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  3. Beautiful blooms, Audrey. I still have the odd patch of colour, but nothing worth showing off. Yes, it feels like it’s over here too, though I’m reluctant to let it go. I’ve been waiting for the summer to get back into its normal stride, normal warmth, normal rains. Some trees are so stressed out with the dry they’ve been showing signs of autumn for weeks, their leaves turning, and we’ve had some early falls. On the plus side, the lawns haven’t needed mowing anywhere near as often. Your technique with the fans is one I’ll remember for next year. Air conditioning is almost unheard of here, too.

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  4. You may as well have been living in Spain! Except it doesn’t cool off at night. It has been a hot one (30C to 40C) most days. Yes, we have A/C but who wants to sit in the house all day? Fortunately, our complex has a pool so I take my book and sit in the pool and read. Your garden looks lovely inspite of the hot weather.

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  5. You are a credit to your garden and vice versa. We have (and need AC) but I still complain. We have a very spoiled New Guinea impatient that visibly wilts every day about 3 if there has been no rain, so one of us has to lug a single watering can out the front door, down 4 steps to water the delicate one and her more hardy plant siblings (geraniums, a Meyer’s lemon tree that we bought to late in the season for any blossoms, and an aster. Compared to what you do, we are definitely slackers. 😉

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    1. Not that big, actually. About 12 x12 inches. Every 2 or 3 years I take the tubers out and reset them in fresh soil just as growth starts. It’s also easy to start new plants by rooting cuttings of the new shoots.

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  6. Fall is my favourite time of year. Preparing, putting up ‘stores’ for winter (whether its food or memories), enjoying the smell of autumn and the textured cooler air… all wonderful. Love you pictures, Audrey!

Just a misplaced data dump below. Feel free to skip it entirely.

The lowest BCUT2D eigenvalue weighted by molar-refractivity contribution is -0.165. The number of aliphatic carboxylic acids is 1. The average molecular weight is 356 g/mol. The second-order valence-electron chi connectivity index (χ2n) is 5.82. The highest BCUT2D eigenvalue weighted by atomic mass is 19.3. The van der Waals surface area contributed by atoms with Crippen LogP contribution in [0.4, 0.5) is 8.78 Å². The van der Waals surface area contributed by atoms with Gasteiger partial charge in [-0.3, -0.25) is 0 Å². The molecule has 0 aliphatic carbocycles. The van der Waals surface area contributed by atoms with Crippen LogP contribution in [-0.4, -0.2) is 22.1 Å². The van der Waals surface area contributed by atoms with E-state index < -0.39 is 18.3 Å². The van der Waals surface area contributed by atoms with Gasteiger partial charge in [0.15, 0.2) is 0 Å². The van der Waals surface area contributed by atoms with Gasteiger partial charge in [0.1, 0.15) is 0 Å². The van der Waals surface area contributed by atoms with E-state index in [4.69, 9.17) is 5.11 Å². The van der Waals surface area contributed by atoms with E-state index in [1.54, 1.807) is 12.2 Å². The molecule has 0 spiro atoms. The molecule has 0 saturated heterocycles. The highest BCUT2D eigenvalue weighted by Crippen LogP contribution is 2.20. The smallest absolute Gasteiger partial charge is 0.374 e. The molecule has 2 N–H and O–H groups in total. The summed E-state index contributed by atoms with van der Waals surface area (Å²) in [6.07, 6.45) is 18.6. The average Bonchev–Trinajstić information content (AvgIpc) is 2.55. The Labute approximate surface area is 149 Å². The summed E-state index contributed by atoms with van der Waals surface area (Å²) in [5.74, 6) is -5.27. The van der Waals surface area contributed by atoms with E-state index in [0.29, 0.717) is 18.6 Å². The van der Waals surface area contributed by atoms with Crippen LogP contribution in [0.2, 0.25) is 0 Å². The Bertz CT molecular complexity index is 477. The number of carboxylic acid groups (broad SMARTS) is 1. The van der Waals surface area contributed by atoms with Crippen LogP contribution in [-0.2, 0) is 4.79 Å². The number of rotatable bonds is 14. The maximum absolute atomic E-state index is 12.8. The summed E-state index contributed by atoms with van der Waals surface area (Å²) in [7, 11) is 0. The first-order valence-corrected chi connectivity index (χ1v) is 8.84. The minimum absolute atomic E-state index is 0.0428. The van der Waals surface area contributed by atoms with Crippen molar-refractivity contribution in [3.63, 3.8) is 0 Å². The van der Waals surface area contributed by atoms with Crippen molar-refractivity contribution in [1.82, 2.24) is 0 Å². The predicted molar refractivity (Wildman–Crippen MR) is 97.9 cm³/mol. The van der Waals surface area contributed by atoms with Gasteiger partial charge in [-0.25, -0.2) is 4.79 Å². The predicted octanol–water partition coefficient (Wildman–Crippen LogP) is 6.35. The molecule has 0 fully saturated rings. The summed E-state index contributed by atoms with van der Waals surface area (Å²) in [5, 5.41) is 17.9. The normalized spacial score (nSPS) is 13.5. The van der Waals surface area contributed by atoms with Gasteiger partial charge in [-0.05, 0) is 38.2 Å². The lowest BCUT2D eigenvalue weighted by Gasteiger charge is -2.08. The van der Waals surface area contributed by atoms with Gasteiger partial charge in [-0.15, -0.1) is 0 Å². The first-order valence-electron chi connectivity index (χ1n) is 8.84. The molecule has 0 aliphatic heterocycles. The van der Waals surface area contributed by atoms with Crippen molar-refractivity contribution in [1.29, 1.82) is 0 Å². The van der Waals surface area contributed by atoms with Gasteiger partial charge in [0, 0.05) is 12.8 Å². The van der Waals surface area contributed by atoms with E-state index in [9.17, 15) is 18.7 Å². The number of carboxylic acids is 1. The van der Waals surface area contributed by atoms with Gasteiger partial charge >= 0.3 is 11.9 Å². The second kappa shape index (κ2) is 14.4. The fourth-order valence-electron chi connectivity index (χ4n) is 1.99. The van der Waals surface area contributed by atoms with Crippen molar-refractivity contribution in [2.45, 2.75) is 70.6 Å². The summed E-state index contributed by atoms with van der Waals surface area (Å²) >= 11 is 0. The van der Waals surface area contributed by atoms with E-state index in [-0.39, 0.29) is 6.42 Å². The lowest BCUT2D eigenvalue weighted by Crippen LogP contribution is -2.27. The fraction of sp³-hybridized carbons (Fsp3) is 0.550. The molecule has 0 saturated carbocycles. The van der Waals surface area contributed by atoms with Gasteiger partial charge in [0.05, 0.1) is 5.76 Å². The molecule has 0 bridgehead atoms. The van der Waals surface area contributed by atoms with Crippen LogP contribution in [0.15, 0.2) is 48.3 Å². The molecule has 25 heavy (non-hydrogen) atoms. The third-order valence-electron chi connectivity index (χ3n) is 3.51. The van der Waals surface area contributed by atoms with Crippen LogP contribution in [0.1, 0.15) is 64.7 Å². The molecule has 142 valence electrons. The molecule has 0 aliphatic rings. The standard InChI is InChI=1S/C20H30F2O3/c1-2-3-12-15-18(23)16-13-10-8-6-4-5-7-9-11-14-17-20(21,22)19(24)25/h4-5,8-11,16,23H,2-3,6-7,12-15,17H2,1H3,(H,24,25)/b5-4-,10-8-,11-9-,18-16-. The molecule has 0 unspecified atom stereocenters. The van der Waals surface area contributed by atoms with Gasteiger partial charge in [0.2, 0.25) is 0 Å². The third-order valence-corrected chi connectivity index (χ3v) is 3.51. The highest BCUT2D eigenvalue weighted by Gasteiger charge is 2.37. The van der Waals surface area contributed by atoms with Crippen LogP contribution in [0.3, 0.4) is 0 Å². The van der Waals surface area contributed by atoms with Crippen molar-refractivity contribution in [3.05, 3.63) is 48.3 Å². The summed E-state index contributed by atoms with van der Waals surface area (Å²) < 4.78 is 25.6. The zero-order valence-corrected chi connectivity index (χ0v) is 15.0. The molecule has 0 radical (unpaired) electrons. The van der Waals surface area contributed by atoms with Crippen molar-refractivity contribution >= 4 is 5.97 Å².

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      1. Yes, it got hot earlier than usual and lasted for many, many days in a row, with very little rain. I moved my potted plants around a lot! The flowers lived but didn’t bloom much. The tomatoes also struggled but are now doing a bit better.

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  7. Hi Audrey, 22 degrees Celsius is cold for me. Our temperatures are that during our winter during the day time and I wear vests from May to September. I don’t like anything below 25 degrees C or about 35 degrees C. The lack of rain is a real problem everywhere it seems. We are predicted to have another cool summer with a lot of rain (above average).

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  8. We used to have ducted aircon, but it died of old age a couple of years ago so now we only have two wall units, one for the Offspring and a small one for my office. And we get 40+ C heatwaves in summer, so I do that same open-shut-open routine as well. Do you have any fans? They help with evaporation so you feel a bit cooler. Love the hydrangea!

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    1. Thanks, Meeka! Yes, we do have fans, and use them to pull in cool air in the evenings and early mornings. Some say one should blow the warm air out of the house, but our dog appreciates the little breeze from the fan, so we direct it inward.

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              1. lmao – oh I can see that! We had a little Aussie terrier cross [ankle-biter size] and if she didn’t want to move, she’d go limp dog. Total dead weight. Just the thought of such a big dog doing the same thing has me in stitches!